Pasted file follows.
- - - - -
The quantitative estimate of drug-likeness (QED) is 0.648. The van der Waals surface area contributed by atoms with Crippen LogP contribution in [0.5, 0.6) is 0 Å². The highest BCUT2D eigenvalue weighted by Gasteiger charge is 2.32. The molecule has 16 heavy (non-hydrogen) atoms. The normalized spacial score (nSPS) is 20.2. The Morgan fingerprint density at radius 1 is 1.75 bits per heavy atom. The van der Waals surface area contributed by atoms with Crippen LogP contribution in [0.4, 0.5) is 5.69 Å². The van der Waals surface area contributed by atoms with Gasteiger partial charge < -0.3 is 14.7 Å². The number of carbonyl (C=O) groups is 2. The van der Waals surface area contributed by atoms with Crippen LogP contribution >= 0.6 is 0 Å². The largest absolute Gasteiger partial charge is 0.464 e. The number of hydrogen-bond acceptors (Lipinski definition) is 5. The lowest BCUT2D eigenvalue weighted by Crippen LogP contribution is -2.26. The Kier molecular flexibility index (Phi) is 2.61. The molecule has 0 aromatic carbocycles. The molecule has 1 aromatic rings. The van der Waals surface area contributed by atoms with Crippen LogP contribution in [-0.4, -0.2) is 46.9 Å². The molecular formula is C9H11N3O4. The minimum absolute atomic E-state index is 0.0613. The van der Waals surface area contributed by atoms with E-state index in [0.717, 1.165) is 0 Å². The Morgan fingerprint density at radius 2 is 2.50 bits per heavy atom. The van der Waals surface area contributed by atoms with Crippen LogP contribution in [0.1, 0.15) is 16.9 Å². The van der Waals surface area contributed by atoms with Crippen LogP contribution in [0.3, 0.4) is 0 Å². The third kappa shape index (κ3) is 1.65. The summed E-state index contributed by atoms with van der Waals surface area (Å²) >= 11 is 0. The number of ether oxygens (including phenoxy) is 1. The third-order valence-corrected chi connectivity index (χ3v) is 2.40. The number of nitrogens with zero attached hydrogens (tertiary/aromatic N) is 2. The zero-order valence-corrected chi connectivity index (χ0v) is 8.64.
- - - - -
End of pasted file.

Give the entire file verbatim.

The quantitative estimate of drug-likeness (QED) is 0.648. The van der Waals surface area contributed by atoms with Crippen LogP contribution in [0.5, 0.6) is 0 Å². The highest BCUT2D eigenvalue weighted by Gasteiger charge is 2.32. The molecule has 16 heavy (non-hydrogen) atoms. The normalized spacial score (nSPS) is 20.2. The Morgan fingerprint density at radius 1 is 1.75 bits per heavy atom. The van der Waals surface area contributed by atoms with Crippen LogP contribution in [0.4, 0.5) is 5.69 Å². The van der Waals surface area contributed by atoms with Gasteiger partial charge < -0.3 is 14.7 Å². The number of carbonyl (C=O) groups is 2. The van der Waals surface area contributed by atoms with Crippen LogP contribution >= 0.6 is 0 Å². The largest absolute Gasteiger partial charge is 0.464 e. The number of hydrogen-bond acceptors (Lipinski definition) is 5. The lowest BCUT2D eigenvalue weighted by Crippen LogP contribution is -2.26. The Kier molecular flexibility index (Phi) is 2.61. The molecule has 0 aromatic carbocycles. The molecule has 1 aromatic rings. The van der Waals surface area contributed by atoms with Crippen LogP contribution in [-0.4, -0.2) is 46.9 Å². The molecular formula is C9H11N3O4. The minimum absolute atomic E-state index is 0.0613. The van der Waals surface area contributed by atoms with E-state index in [0.717, 1.165) is 0 Å². The Morgan fingerprint density at radius 2 is 2.50 bits per heavy atom. The van der Waals surface area contributed by atoms with Crippen LogP contribution in [0.1, 0.15) is 16.9 Å². The van der Waals surface area contributed by atoms with Crippen LogP contribution in [0.3, 0.4) is 0 Å². The third kappa shape index (κ3) is 1.65. The summed E-state index contributed by atoms with van der Waals surface area (Å²) >= 11 is 0. The number of ether oxygens (including phenoxy) is 1. The third-order valence-corrected chi connectivity index (χ3v) is 2.40. The number of nitrogens with zero attached hydrogens (tertiary/aromatic N) is 2. The zero-order valence-corrected chi connectivity index (χ0v) is 8.64.